When you work at a coding bootcamp, water cooler chats are a bit different than you might find in other workplaces. Heartening anecdotes are casually passed between instructors, counselors, career services staff, and the like—whether it’s a student who’s surpassed all odds to accomplish his goal or a recent grad accepting her dream job, we’re talking the kind of stories that just make you feel good about what you do.
We’re lucky we so often have the chance to dive deeper into many of these stories (check out our recent profiles of Liz Phillips and Mike Kerslake), but there remains something special about hearing little bits of joyful news as you walk down the hall—and we wanted to let you in on the fun.
We polled Fullstack Academy and Grace Hopper Program staff on their most memorable students, and here’s what they had to say.
Karen McPherson, Full Stack Academy Instructor
“One student is especially memorable for me because of her animated personality, analytical mind, and because she struggled not just academically but with managing the overall stress of the program. She put in a ton of effort, and ended up replaying.” Note: Replaying is when someone goes through a phase of the program over again because they weren’t absorbing as much of the material as needed. “Ultimately, she completed the program and went to work for Priceline, where she’s since been promoted.
Students often feel discouraged when they choose to replay a phase, but so many go on afterward to accomplish amazing things. Just because you weren’t successful the first time around does not mean this isn’t the industry for you or that you’re not a good engineer. You have unlimited potential, and all of us are always improving.”
Jackie Ore, Career Success Coach
“I always love seeing students who manage to have a smile on their face, even when they’re feeling overwhelmed. One student always came to office hours with a million questions, but she was always smiling through it all. She was super sharp. I recall she started off being very behind the curve but really thrived in the program; after graduation, she worked for a few big-name companies and has been at Facebook these last couple of years. A positive attitude and a willingness to ask for help when you need it can go a long, long way.”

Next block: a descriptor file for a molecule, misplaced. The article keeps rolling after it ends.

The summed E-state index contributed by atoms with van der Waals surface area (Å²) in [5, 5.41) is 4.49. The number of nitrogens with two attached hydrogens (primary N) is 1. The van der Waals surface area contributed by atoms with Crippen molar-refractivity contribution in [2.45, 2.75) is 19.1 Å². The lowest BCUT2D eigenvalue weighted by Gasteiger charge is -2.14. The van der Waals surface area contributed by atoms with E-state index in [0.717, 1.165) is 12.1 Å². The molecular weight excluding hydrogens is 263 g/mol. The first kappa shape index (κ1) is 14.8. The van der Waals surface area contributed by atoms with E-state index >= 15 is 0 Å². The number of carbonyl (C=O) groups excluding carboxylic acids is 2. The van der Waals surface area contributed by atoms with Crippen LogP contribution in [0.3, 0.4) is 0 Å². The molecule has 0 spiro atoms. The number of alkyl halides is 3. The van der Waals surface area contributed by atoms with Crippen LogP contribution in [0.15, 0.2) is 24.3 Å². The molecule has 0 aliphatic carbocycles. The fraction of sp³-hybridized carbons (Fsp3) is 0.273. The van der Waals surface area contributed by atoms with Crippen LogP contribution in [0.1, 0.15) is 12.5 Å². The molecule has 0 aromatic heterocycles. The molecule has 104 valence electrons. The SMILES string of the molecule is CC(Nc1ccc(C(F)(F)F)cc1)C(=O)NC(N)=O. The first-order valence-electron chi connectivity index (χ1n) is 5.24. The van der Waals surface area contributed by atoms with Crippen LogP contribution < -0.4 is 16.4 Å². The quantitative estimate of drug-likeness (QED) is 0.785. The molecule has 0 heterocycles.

Natalie Giuliano, Fullstack Academy Career Success Counselor
“One of our students came to the US from Venezuela and had to completely start over, from the ground up. I’m talking, this guy went from working in IT in his home country to bussing tables in NYC restaurants—all to support his family and two small children—before he discovered our Web Development Fellowship program and was accepted.” Note: Our Web Development Fellowship (WDF) program offers free tuition to underserved New Yorkers. Keep reading to learn more.
“After graduation, he went on to intern at—and ultimately get hired as an engineer with—Curb My Clutter. A reminder that truly anyone can change their life with the right amount of preparation and dedication—and progressive programs like the Web Development Fellowship.” Note: The City of New York has officially greenlighted WDF 2019, and we are excited to offer 40 tuition-free spots to lower-income New York City residents across our February, April, and June 2019 cohorts. See if you qualify or help us spread the word.
Omri Bernstein, Instructor
“I’ve got two, actually.
So a friend of mine from college applied to Fullstack twice and was rejected both times—but at the time, I didn’t even know he was interested or had applied. By chance, we ended up chatting and I encouraged him to apply just one last time—we give folks three chances at our admissions process—and really give it his all. He did, and he got in, and he liked his experience so much he went on to become a fellow. Reason #34535345 you should never give up—even when it feels like you’ve tried your hardest and there’s nothing else to give, sometimes all it takes is literally one more try.
Story number two involves another guy who came in with years and years of tech background—we’re talking pretty prestigious stuff here. He’d realized his programming skills were rusty and he thought that was holding him back from advancing in his career. I remember him as a really pleasant, friendly, smart, determined guy. I taught him in both junior and senior phases. He’s actually acting CTO right now at a small startup, which is incredible because he just graduated from Fullstack this year. Boning up on skills you lack is a great way to make sure you continue to grow in your tech career, no matter how much experience you have.”
Dan Sohval, Instructor
“I remember one student, a young mother, was commuting in from Long Island and having a pretty rocky time initially with her junior phase. It was really awesome when we hit senior phase to see that for Stackathon,” which is the only project students create totally on their own, “she built a VR basketball shooter that our students and staff loved so much, she won an award for that project. She also took the initiative to become quite involved in both the Fullstack student community and the greater NYC programming world. It was humbling to witness that level of growth in such a short period of time. Last I saw, she was working for The New York Times.”